If the staging table still has any fields which are defined as NOT NULL, but a data source row is null for that column, you do not get an error. Based on my tests, if you have (say) 5 rows of data and row 3 is missing data in a NOT NULL field, then you won't get an error but will get the message "4 rows updated". Which is all fine and dandy if you're expecting 5 rows and do a cross-check against the number of rows affected to make sure that the expected number is there, but these files will be of varying lengths and Bulk Insert will not tell you how many rows it actually read. Worse, in some cases a missing field in one row will prevent the following (valid) row from uploading as well.

The obvious solution? Remove the NOT NULL constraints from the staging table and handle any null exceptions in the interface between the staging table and the real table. However... my concern is that this piece of cr...ode may do the same thing in other circumstances that I haven't come across yet. That is, read a row, fail to write it to the staging table, and not throw an exception so that nobody knows that data is missing until they go looking for it and find that it just ain't there. Even Access has better text import options than this.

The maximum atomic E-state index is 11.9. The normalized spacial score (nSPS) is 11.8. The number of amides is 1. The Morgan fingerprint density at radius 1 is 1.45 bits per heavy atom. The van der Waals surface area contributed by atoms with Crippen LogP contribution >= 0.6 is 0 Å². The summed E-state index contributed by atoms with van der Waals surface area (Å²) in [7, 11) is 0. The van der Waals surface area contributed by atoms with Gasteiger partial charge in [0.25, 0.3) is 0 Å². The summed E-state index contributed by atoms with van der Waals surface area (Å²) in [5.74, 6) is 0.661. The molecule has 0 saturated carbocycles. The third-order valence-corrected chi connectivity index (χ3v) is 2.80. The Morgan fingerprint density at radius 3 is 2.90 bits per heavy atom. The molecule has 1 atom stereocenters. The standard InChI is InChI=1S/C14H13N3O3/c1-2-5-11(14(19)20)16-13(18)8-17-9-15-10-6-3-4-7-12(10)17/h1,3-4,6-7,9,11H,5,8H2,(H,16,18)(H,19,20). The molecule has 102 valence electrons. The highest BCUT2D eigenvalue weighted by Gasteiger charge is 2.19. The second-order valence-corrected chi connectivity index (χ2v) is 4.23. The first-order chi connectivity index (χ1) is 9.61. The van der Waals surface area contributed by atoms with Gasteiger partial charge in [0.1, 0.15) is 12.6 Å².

My question, then, is... is there a better (more reliable) way of handling uploads of variable row length text files to SQL Server without having to rely on the front end app to do it?

Thanks in advance for any advice.

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Well, you are trying to do a BULK INSERT, it shouldn't come as a surprise that you don't have a lot of control over how it does it. If you want more control (for example using a Data Flow task from SSIS), you are gonna gain it through a hit on performance, it really is up to you –  Lamak Jun 20 '12 at 22:59